38. Use your word processor’s spelling and grammar checker. Yes, but don’t rely on it. Two, to, too, toe. Their, there, they’re. Through, thorough. Notice anything? They are all real words and spelled correctly. Spell checker isn’t going to flag any of these. Grammar checker is no better: “A parakeet is not a bluebird.” is grammatically correct. But if you intended to say that a parakeet isn’t blue, the prior sentence is not correct but won’t be flagged.
42. Save the drafts as multiple files on your computer. Yes, but not how it was recommended. Unfortunately, using periods in your filename is still problematic for some operating systems. Weird abbreviations for drafts, comparisons, etc are also hard to decipher. Instead, try this: “filename vX date initials.doc”. So if you have a file called MasterService and it’s the 4th iteration being saved on September 29, 2009 by Jeffrey I. Gordon, the filename would be: “MasterService v4 092909jig.doc” Why do I do it this way? Well: a) it keeps the files in draft order in virtually all file systems (Windows, Mac, Linux); b) it notes which version it is (saves on confusion about which document is the latest); c) notes the date it was created; d) notes who created the draft. Sometimes I’ll substitute my company’s TLA instead of my name… but usually, I like my initials better to let me know that I was the author of that version of the document. When I get the last version that becomes the final, I change my initials to FINAL – so the name would now be: “MasterService v10 101509FINAL.doc”. This lets me know that v10 was the final and which version was signed.
44. Print the contract on 24 pound bond paper instead of 20 pound copier paper. Not worth the cost of paper. Especially if you want the other side to sign first – ask them to print two originals, sign both and send to you… you can’t control the paper it’s printed on. Besides, if you’re using a contract management system, you’re going to scan and forever more look only at the digital version, so the paper is irrelevant and not worth the added expense.
47. Initial every page of the contract. Wholly unnecessary unless you don’t trust the other side and you’re signing first. But as I’ve said before, if you don’t trust the other side, you shouldn’t be doing the deal in the first place.
48. Identify the parties and witnesses who sign by providing blank lines below their signature lines for their printed names and addresses. and 50. Add a notary clause that complies with the notary law. Witnesses and notaries aren’t necessary unless required by law for the specific type of contract you’re closing (usually for real property, but I’m not sure it’s required for any other type… anyone know for sure?). Many businesses have a notary on staff, but unless the document is required to be signed “under seal”, this also is usually not a requirement and is an added expense to some (and added time/effort for everyone).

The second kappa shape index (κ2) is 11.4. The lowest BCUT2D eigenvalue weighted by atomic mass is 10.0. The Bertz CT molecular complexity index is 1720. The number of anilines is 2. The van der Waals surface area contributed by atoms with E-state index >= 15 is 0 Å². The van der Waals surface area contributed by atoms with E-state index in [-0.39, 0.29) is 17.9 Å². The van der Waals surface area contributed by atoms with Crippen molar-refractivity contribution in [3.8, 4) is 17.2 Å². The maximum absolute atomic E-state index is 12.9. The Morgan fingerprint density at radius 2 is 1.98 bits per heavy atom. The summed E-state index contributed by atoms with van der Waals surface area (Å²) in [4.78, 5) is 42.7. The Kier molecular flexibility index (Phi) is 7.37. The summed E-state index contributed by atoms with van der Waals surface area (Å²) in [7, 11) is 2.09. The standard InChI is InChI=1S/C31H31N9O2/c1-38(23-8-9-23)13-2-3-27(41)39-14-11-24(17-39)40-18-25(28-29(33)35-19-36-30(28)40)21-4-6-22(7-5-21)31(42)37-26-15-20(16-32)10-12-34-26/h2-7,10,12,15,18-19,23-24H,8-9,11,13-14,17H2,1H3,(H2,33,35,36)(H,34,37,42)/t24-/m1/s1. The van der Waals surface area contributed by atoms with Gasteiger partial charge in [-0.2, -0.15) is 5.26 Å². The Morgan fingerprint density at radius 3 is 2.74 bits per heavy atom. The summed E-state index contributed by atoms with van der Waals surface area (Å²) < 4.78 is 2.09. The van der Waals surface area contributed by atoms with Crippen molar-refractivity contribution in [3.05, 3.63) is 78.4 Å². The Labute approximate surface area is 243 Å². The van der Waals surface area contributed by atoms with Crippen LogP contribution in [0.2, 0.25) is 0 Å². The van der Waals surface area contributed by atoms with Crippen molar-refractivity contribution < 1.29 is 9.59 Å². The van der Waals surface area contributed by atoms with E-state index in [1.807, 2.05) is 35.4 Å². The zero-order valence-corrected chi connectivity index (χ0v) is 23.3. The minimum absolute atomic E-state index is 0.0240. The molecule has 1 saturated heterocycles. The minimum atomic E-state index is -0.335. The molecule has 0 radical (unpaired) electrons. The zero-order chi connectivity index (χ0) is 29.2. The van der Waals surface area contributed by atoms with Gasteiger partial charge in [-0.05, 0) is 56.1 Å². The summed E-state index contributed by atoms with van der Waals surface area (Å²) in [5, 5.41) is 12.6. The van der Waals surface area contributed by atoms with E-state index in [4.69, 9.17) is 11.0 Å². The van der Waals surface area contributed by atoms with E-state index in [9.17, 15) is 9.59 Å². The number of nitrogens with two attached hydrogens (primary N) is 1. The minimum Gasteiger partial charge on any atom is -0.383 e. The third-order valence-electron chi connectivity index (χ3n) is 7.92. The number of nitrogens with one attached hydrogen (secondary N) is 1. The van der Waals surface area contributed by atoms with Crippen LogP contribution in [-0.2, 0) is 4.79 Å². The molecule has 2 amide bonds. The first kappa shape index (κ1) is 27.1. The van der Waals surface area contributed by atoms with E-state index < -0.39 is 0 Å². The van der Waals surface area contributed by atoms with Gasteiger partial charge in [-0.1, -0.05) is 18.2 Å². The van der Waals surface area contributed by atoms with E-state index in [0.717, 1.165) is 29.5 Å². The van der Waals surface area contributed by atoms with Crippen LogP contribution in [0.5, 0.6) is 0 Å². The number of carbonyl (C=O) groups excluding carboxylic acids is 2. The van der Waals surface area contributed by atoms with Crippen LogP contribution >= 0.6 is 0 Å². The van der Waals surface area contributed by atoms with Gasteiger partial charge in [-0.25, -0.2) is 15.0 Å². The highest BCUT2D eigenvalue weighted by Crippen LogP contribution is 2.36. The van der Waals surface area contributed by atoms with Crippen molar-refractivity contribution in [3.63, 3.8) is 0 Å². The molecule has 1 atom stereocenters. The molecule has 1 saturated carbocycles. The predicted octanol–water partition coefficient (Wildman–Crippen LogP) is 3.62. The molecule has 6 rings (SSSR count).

David Dobrin (of The Applicator fame) wrote recently on the topic of brittle applications. He defines a brittle application as “one that doesn’t work unless a lot of disparate conditions are met.” In thinking about his description of MS-Word, I was struck by the concept that many contracts I encounter are brittle as well.
To illustrate my point, think about the last contract you reviewed. Did it have a definition section? How about references to external documents (a spec list, a set of documentation, a “missing” Exhibit or Appendix)? Was it full of cross-references or have noticeable gaps (such as missing language for standard terms)? Was the contract obviously written for a different type of product or service? In all of these situations, I believe you have a brittle contract.
Contracts are “incorporated” documents. This means that all of the various sections have to work and play together to form a cohesive end-product. When you’ve identified gaps, errors or problems, these mistakes can cause cascading failures throughout the entire agreement. A poorly-defined term, for example, could ripple through the contract, causing errors in judgment regarding expectations, or could even create legal problems with regards to intellectual property. In other words, the poorly-defined term doesn’t hurt itself, it hurts the entire document.
The same is true for commonly overlooked sections on subjects such as term, termination and scope. When a lack of attention results in an incomplete picture of the relationship, the net impact can be extremely detrimental (ever had a perpetually-renewing contract for poor services that was hard to get out of because termination was only for breach, yet the services weren’t defined well enough to hold the vendor to performance standards? I have.).
You can also look at brittle contracts from another perspective, one my friend D.C. Toedt might appreciate. D.C. seems to love language portability – drafting contract sections that can be used in a plug-and-play format to craft the appropriate document (you should check out some of his work in his clause library). This type of drafting is a part of the holy grail of contracting – the complete automation of the contract creation process based on a wizard-style interface which asks questions and assembles an appropriate finished product from such a library of contract clauses.
The inherent problem with document assembly is brittleness – that you insert a clause into the agreement that has to properly “work” with all of the other sections. If the clause has a faulty cross-reference, for example, the contract breaks. On the flip-side, however, document assembly fixes one of the aforementioned brittleness issue with current contracts – having a completely appropriate document for the specific product or service being offered under the agreement.